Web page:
University of Illinois Extension
Bruce Spangeberg

These articles are written to apply to the northeastern corner of Illinois. Problems and timing may not apply outside of this area.

Stateline Yard & Garden

Perennial Grass Weeds in Lawns

March 12, 1998

With mild weather and a lack of snow for several weeks, lawns and landscape plantings have been easy to inspect. Although the weather may fluctuate between winter and early spring over the next few weeks, a common observation will be greening patches of coarse, weedy grasses in the lawn. Oftentimes these plants may be mistakenly identified as crabgrass.

Crabgrass is a warm season annual, and all the crabgrass plants from the 1997 season are dead. In order to return in 1998, crabgrass would need to sprout from seeds. This will not happen until soil temperatures reach 60 degrees and stay there, probably not until late May or early June.

So what are the greening, coarse grasses present in lawns? Most likely they are perennial species, such as tall fescue or quackgrass. Tall fescue has wide leaf blades and will grow in very distinct clumps, making a very patchy appearance in Kentucky bluegrass lawns

Quackgrass is similar in appearance. One major difference is the presence of strong rhizomes—horizontal underground stems. If you go to pull-up quackgrass, this long rhizome, or runner, will be visible. In addition, quackgrass has long, claw-like auricles—appendages near where the leaf blade meets the stem.

Controlling either of these grassy weeds is difficult. The preemergence herbicides used to prevent crabgrass do not get these weeds out of a lawn. One option is to pull or dig them out. Get as much of the roots as possible, and for quackgrass, also get the rhizome.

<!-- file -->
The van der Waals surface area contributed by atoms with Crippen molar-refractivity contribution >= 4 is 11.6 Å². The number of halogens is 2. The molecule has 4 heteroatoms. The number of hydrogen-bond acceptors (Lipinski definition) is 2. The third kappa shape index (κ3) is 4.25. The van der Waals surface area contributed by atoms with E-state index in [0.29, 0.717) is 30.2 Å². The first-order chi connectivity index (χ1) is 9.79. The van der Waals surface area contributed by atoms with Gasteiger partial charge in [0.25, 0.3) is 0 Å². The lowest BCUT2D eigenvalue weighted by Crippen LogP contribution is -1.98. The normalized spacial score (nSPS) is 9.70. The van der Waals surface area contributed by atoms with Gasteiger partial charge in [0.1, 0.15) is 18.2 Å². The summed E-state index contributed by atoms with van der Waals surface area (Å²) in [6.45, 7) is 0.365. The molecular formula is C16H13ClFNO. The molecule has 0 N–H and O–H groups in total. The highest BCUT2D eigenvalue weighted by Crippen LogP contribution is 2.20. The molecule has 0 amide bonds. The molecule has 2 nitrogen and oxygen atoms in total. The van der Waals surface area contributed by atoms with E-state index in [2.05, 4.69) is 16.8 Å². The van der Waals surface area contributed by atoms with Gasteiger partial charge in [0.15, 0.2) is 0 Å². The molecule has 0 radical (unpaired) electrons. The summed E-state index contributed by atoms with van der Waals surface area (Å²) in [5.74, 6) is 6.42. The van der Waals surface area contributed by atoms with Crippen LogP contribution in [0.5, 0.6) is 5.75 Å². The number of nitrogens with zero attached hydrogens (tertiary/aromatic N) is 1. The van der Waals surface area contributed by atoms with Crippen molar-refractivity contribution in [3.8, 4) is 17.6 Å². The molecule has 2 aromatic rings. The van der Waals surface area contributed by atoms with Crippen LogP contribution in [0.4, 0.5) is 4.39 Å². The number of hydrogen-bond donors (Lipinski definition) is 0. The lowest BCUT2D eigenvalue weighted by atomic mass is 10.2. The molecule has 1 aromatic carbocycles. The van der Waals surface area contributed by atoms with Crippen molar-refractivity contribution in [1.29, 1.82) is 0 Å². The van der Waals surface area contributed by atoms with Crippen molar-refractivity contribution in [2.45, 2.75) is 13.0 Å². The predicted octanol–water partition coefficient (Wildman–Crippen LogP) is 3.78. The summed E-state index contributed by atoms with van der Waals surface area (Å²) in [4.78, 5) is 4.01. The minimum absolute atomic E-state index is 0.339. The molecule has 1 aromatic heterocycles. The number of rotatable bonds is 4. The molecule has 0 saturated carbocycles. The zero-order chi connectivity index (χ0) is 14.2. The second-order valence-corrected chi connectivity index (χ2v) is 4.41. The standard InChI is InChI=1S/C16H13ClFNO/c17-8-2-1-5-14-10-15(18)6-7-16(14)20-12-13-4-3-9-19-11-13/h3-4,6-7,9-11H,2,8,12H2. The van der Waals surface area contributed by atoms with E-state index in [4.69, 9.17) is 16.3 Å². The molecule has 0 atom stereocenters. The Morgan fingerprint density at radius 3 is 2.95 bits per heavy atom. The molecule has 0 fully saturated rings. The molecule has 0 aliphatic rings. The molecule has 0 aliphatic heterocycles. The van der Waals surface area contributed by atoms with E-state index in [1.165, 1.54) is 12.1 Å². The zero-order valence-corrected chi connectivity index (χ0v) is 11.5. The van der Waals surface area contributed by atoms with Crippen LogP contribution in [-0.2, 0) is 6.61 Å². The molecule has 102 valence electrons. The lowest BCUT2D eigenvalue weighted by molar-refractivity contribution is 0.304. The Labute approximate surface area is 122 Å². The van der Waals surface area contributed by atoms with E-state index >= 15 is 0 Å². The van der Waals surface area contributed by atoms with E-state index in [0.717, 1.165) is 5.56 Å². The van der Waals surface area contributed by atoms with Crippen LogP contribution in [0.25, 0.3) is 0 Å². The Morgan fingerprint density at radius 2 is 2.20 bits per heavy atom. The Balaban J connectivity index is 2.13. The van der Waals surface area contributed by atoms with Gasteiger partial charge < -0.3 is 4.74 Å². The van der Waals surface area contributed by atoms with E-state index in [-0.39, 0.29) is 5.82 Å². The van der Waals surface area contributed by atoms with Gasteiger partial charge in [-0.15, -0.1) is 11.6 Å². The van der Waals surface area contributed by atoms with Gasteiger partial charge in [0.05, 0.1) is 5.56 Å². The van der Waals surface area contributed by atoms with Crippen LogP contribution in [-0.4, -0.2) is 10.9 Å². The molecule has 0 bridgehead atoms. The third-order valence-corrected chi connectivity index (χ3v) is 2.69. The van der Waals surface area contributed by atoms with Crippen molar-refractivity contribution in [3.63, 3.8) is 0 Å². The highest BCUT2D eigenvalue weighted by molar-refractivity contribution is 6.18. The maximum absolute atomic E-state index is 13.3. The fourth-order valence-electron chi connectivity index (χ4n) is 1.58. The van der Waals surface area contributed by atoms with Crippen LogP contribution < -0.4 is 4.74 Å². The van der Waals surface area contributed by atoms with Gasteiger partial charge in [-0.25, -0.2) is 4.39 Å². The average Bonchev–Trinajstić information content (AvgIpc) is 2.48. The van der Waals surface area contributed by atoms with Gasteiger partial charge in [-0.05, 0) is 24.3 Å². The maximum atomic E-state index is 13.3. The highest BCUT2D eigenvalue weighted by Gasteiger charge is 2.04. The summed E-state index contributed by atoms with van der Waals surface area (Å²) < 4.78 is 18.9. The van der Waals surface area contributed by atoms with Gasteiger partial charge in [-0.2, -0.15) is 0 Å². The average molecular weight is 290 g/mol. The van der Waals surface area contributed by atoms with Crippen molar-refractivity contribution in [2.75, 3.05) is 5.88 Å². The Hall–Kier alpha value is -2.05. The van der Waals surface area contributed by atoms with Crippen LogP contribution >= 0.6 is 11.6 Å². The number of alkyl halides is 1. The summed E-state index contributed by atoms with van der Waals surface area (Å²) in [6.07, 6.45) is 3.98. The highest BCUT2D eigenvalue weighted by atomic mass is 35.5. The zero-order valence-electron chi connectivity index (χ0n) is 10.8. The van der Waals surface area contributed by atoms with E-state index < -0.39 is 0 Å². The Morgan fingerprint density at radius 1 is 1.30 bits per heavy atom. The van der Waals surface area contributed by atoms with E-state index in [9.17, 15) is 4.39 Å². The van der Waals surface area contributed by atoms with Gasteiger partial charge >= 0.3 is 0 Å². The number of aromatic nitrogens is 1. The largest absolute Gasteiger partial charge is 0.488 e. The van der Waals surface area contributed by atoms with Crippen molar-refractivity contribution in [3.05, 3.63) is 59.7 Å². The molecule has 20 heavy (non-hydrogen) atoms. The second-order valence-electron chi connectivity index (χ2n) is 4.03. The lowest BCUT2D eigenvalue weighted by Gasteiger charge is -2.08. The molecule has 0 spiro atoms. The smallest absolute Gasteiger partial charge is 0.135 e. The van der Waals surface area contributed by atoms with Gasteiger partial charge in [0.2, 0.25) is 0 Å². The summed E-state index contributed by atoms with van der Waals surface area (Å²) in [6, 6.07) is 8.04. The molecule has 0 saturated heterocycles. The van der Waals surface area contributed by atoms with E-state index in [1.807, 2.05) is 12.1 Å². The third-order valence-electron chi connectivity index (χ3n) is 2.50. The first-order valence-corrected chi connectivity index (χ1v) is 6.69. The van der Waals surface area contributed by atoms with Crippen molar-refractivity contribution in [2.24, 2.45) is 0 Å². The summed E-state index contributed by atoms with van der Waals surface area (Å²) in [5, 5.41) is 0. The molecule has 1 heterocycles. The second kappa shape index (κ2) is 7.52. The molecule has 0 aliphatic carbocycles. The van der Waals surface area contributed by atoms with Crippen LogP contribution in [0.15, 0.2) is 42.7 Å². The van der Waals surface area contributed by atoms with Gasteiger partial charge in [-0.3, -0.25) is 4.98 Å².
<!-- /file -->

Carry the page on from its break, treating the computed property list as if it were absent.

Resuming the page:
Another option is to use the herbicide glyphosate ( Roundup, Kleeraway) on these weeds. Wait until they are fully green and actively growing to get good control. Any desirable lawn grasses, however, will also be killed or damaged, so be sure to direct spray to the weeds and keep contact to the lawn grasses to a minimum.

After the weeds have been removed or killed, the area needs to be reseeded. Given a choice, the best time to reseed is late August into early September. For this reason, it may be better to wait until August to manage these problems if significant perennial grass weed problems exist in your lawn.

Getting back to crabgrass, there is plenty of time before a preemergence herbicide (crabgrass preventer) needs to be put down. Late April into early May is the suggested timing. Many products are available in combination with fertilizer, so spring fertilization can be done at the same time.


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